rāmacandrāya vedhase ।
sītāyāḥ pataye namaḥ ॥
I bow to Rāma, the beautiful Rāma, Rāmacandra the knower of the Vedas, leader of the Raghu clan, the Lord of All, the beloved of Sītā.
ॐ श्रीराम राम रामेति
रमे रामे मनोरमे ।
रामनाम वरानने ॥
oṃ śrīrāma rāma rāmeti
rame rāme manorame |
rāmanāma varānane ||
Chanting “Śrī Rāma Rāma Rāma” delights Rāma and delights the mind of the one chanting. Chanting the name of Rāma is equal to reciting the Viṣṇu Sahasranāma (the 1000 names of Viṣṇu).
Lord Kṛṣṇa Slays Kaṃsa and Śiśupāla
This story begins several years before Kṛṣṇa’s birth. Ugrasena was king of Mathurā, and his son Kaṃsa was yuvarāja, the crown-prince and commander of the king’s armies. Kaṃsa was very fond of his cousin Devakī, and treated her as a sister. He was even instrumental in arranging her marriage to the noble prince Vasudeva. In fact, Kaṃsa loved his cousin so dearly, that he insisted on driving the couple’s chariot on the day of their wedding.
As he was driving the newlyweds to their home after the wedding, he heard a divine voice from the sky declare that the eighth child of Devakī would kill him. Terrified and enraged by the ominous prophecy, he completely forgot his love for Devakī, threw her from the chariot and drew his sword to kill her. Vasudeva quickly placated his new cousin-in-law, convincing him that Devakī was not his enemy, and only her eighth child should cause him any agitation. Kaṃsa agreed and released Devakī. Over time, Devakī and Vasudeva began having children. Kaṃsa let them live in peace, since he was only worried about their eighth child.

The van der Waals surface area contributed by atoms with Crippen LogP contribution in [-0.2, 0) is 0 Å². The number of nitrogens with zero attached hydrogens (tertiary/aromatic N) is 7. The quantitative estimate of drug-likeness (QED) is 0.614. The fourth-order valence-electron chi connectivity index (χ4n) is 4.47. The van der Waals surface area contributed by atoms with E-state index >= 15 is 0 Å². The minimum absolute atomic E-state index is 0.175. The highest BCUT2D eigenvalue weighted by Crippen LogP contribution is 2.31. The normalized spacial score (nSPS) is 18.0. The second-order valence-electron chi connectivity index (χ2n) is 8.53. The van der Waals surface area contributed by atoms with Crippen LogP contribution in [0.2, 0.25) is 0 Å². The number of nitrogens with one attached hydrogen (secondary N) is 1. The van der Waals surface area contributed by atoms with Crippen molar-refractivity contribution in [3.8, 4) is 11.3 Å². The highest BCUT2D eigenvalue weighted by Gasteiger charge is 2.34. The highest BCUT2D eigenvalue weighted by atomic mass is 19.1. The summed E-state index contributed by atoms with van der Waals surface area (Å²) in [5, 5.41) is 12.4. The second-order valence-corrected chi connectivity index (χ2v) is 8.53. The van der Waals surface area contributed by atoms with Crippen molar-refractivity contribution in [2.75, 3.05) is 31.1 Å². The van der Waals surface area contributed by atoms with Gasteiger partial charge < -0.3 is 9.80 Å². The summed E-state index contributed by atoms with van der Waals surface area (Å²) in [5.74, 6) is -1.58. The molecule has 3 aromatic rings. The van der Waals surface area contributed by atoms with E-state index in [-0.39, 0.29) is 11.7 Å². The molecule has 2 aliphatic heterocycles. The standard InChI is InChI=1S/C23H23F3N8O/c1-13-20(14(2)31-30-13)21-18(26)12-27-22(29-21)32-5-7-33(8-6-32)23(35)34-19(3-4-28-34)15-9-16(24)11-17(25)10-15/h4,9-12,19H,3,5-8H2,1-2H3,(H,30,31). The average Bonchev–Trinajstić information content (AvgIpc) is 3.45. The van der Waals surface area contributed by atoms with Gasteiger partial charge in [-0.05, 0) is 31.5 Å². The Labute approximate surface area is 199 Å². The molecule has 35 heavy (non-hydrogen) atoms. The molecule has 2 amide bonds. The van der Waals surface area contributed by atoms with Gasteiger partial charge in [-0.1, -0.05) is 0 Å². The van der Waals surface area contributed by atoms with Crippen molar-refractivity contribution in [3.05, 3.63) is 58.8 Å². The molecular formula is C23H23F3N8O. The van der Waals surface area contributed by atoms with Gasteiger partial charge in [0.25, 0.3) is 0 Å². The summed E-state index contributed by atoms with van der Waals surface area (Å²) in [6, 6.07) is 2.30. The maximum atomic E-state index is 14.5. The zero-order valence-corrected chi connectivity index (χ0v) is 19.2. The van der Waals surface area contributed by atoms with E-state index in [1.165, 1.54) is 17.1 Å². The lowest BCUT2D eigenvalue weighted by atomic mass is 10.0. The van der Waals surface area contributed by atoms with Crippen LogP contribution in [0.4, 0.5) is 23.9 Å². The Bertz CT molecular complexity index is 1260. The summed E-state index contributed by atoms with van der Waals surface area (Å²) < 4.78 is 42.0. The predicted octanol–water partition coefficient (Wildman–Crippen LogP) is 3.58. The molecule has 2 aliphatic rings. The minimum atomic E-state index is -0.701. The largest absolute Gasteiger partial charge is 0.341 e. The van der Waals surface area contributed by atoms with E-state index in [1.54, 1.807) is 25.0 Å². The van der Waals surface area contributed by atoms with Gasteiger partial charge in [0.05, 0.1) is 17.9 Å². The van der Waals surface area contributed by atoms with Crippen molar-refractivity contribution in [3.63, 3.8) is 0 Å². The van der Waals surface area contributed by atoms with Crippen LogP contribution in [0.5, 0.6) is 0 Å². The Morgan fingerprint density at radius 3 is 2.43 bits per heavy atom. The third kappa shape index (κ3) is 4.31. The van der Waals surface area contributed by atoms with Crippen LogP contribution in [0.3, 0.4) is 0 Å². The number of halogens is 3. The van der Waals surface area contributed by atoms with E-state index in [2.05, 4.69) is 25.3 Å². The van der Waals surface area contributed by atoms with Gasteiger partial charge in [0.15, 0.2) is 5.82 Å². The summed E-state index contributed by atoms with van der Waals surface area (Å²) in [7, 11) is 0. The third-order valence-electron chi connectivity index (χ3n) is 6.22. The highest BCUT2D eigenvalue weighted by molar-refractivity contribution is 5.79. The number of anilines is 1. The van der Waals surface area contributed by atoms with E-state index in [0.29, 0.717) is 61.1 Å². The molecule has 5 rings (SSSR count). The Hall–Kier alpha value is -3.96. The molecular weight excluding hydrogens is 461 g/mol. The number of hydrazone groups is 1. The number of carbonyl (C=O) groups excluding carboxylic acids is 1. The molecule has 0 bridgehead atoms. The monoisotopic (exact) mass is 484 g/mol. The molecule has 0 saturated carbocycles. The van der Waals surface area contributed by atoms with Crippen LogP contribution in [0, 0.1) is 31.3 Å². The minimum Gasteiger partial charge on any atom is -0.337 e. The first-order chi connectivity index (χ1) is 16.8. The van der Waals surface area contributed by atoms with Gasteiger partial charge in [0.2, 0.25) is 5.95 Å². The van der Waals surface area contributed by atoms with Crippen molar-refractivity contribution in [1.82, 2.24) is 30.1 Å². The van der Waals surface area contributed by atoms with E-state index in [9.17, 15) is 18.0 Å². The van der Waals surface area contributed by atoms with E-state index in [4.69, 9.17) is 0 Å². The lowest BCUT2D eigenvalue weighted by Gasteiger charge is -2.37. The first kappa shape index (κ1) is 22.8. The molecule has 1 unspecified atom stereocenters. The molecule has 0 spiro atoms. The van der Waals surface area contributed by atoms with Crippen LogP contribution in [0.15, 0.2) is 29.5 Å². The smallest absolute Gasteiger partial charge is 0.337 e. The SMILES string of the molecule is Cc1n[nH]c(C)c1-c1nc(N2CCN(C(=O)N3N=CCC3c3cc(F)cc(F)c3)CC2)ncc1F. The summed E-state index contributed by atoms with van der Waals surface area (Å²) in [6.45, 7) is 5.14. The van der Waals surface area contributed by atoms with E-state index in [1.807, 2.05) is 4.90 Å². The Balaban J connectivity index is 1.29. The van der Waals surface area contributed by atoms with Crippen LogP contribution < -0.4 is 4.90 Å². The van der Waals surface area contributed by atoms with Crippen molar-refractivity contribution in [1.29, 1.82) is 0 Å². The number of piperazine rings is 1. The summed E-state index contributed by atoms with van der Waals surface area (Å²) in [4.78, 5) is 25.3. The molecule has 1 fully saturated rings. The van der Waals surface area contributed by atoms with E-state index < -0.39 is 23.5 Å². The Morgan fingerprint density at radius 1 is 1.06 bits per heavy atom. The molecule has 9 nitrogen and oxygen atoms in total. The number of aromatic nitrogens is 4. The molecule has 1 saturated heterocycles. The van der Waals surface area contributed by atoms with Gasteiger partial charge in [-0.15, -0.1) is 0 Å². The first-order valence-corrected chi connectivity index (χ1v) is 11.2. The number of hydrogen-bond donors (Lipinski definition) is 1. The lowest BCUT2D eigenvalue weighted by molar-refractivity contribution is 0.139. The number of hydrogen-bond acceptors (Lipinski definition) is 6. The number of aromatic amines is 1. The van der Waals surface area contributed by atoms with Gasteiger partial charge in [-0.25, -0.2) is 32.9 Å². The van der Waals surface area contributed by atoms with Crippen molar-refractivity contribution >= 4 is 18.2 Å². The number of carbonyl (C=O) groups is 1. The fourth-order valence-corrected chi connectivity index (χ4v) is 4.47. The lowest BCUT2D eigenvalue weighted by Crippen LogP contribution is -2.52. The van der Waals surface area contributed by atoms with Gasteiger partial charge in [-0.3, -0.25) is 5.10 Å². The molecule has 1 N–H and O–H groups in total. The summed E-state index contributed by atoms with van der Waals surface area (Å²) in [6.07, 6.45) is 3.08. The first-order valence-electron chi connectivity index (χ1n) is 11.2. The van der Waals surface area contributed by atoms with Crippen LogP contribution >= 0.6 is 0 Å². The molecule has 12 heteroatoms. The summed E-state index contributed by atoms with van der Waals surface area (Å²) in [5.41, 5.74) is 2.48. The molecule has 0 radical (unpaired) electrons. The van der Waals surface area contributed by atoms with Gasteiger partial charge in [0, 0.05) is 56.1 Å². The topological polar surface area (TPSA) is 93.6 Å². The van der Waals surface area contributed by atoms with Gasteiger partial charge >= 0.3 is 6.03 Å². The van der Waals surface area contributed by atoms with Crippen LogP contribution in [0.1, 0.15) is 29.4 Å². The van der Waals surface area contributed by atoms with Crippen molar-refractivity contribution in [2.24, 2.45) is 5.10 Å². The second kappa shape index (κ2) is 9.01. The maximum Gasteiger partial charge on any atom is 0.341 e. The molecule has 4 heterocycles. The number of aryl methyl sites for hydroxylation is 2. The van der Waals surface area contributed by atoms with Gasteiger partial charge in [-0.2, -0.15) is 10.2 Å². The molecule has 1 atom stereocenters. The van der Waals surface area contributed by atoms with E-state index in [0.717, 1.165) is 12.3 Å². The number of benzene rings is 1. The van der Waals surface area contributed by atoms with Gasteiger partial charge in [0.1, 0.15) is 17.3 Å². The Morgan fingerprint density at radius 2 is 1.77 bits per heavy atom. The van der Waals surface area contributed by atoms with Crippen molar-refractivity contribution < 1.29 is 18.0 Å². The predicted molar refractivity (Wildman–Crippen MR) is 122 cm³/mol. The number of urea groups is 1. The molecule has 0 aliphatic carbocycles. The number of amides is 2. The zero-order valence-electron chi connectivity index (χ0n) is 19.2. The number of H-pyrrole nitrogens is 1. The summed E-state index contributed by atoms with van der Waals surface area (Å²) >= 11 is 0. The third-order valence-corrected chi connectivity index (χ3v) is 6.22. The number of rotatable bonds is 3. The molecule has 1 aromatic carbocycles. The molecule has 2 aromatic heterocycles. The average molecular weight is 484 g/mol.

One day, one of Kaṃsa’s advisors said to him, “Mahārāja, it is not wise to let Devakī’s children live. Counting is very arbitrary. Look at your hand. Can you say which finger is first and which is last? It depends on which direction you count in. If you count backwards from the eighth child, then the firstborn of Devakī and Vasudeva is your killer.” Kaṃsa was stricken with fear. The advisor continued, “If a flower has eight petals, any one of them could be considered as the eighth one.” Kaṃsa immediately ordered the arrest and imprisonment of Devakī and Vasudeva, and personally killed their existing children. Kaṃsa’s father, Ugrasena, was outraged at this and tried to remove Kaṃsa from the position of yuvarāja, but Kaṃsa had the loyalty of the army behind him and deposed and imprisoned his father, crowning himself king.